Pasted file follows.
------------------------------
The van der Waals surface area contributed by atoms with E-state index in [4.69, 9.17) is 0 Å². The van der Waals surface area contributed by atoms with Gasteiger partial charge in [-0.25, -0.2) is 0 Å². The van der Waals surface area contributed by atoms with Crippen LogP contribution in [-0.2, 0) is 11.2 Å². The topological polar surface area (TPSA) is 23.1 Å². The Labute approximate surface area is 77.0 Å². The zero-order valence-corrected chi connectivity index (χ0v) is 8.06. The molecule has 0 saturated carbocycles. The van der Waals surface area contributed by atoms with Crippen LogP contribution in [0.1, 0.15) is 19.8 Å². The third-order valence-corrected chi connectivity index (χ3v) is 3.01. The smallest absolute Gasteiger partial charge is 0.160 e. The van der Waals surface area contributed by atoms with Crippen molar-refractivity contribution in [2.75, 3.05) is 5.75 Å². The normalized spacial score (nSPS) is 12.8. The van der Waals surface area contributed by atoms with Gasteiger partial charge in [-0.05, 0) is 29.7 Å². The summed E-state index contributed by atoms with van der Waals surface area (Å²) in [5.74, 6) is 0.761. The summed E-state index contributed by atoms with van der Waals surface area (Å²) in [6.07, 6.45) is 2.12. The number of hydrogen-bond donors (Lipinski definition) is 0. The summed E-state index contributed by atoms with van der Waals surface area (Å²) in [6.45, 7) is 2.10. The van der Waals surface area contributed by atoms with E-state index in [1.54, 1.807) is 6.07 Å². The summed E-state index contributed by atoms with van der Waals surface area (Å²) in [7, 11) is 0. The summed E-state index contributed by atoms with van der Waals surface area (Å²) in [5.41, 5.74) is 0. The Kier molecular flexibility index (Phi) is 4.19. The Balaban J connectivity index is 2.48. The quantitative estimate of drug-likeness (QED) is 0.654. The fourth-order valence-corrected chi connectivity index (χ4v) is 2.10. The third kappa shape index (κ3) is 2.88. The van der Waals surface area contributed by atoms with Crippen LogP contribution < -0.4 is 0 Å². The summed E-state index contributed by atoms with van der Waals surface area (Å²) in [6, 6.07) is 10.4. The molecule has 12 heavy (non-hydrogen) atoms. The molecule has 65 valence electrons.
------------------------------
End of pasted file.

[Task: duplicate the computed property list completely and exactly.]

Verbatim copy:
The van der Waals surface area contributed by atoms with E-state index in [4.69, 9.17) is 0 Å². The van der Waals surface area contributed by atoms with Gasteiger partial charge in [-0.25, -0.2) is 0 Å². The van der Waals surface area contributed by atoms with Crippen LogP contribution in [-0.2, 0) is 11.2 Å². The topological polar surface area (TPSA) is 23.1 Å². The Labute approximate surface area is 77.0 Å². The zero-order valence-corrected chi connectivity index (χ0v) is 8.06. The molecule has 0 saturated carbocycles. The van der Waals surface area contributed by atoms with Crippen LogP contribution in [0.1, 0.15) is 19.8 Å². The third-order valence-corrected chi connectivity index (χ3v) is 3.01. The smallest absolute Gasteiger partial charge is 0.160 e. The van der Waals surface area contributed by atoms with Crippen molar-refractivity contribution in [2.75, 3.05) is 5.75 Å². The normalized spacial score (nSPS) is 12.8. The van der Waals surface area contributed by atoms with Gasteiger partial charge in [-0.05, 0) is 29.7 Å². The summed E-state index contributed by atoms with van der Waals surface area (Å²) in [5.74, 6) is 0.761. The summed E-state index contributed by atoms with van der Waals surface area (Å²) in [6.07, 6.45) is 2.12. The number of hydrogen-bond donors (Lipinski definition) is 0. The summed E-state index contributed by atoms with van der Waals surface area (Å²) in [6.45, 7) is 2.10. The van der Waals surface area contributed by atoms with E-state index in [1.54, 1.807) is 6.07 Å². The summed E-state index contributed by atoms with van der Waals surface area (Å²) in [7, 11) is 0. The summed E-state index contributed by atoms with van der Waals surface area (Å²) in [5.41, 5.74) is 0. The Kier molecular flexibility index (Phi) is 4.19. The Balaban J connectivity index is 2.48. The quantitative estimate of drug-likeness (QED) is 0.654. The fourth-order valence-corrected chi connectivity index (χ4v) is 2.10. The third kappa shape index (κ3) is 2.88. The van der Waals surface area contributed by atoms with Crippen LogP contribution < -0.4 is 0 Å². The summed E-state index contributed by atoms with van der Waals surface area (Å²) in [6, 6.07) is 10.4. The molecule has 12 heavy (non-hydrogen) atoms. The molecule has 65 valence electrons.